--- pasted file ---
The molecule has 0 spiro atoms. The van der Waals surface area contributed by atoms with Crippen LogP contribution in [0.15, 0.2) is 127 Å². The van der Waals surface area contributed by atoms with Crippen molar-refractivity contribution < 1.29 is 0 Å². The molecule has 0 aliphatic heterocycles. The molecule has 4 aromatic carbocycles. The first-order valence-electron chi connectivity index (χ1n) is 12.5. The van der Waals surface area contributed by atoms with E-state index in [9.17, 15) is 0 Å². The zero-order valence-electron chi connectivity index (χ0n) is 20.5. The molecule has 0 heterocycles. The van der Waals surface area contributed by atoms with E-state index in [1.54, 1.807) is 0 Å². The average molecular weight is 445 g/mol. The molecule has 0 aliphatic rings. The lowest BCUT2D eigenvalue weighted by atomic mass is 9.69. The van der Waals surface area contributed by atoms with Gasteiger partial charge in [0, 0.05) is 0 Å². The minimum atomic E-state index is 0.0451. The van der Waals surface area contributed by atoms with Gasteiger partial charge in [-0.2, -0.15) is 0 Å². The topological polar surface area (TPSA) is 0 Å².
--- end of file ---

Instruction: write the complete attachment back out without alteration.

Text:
The molecule has 0 spiro atoms. The van der Waals surface area contributed by atoms with Crippen LogP contribution in [0.15, 0.2) is 127 Å². The van der Waals surface area contributed by atoms with Crippen molar-refractivity contribution < 1.29 is 0 Å². The molecule has 0 aliphatic heterocycles. The molecule has 4 aromatic carbocycles. The first-order valence-electron chi connectivity index (χ1n) is 12.5. The van der Waals surface area contributed by atoms with E-state index in [9.17, 15) is 0 Å². The zero-order valence-electron chi connectivity index (χ0n) is 20.5. The molecule has 0 heterocycles. The van der Waals surface area contributed by atoms with E-state index in [1.54, 1.807) is 0 Å². The average molecular weight is 445 g/mol. The molecule has 0 aliphatic rings. The lowest BCUT2D eigenvalue weighted by atomic mass is 9.69. The van der Waals surface area contributed by atoms with Gasteiger partial charge in [0, 0.05) is 0 Å². The minimum atomic E-state index is 0.0451. The van der Waals surface area contributed by atoms with Gasteiger partial charge in [-0.2, -0.15) is 0 Å². The topological polar surface area (TPSA) is 0 Å².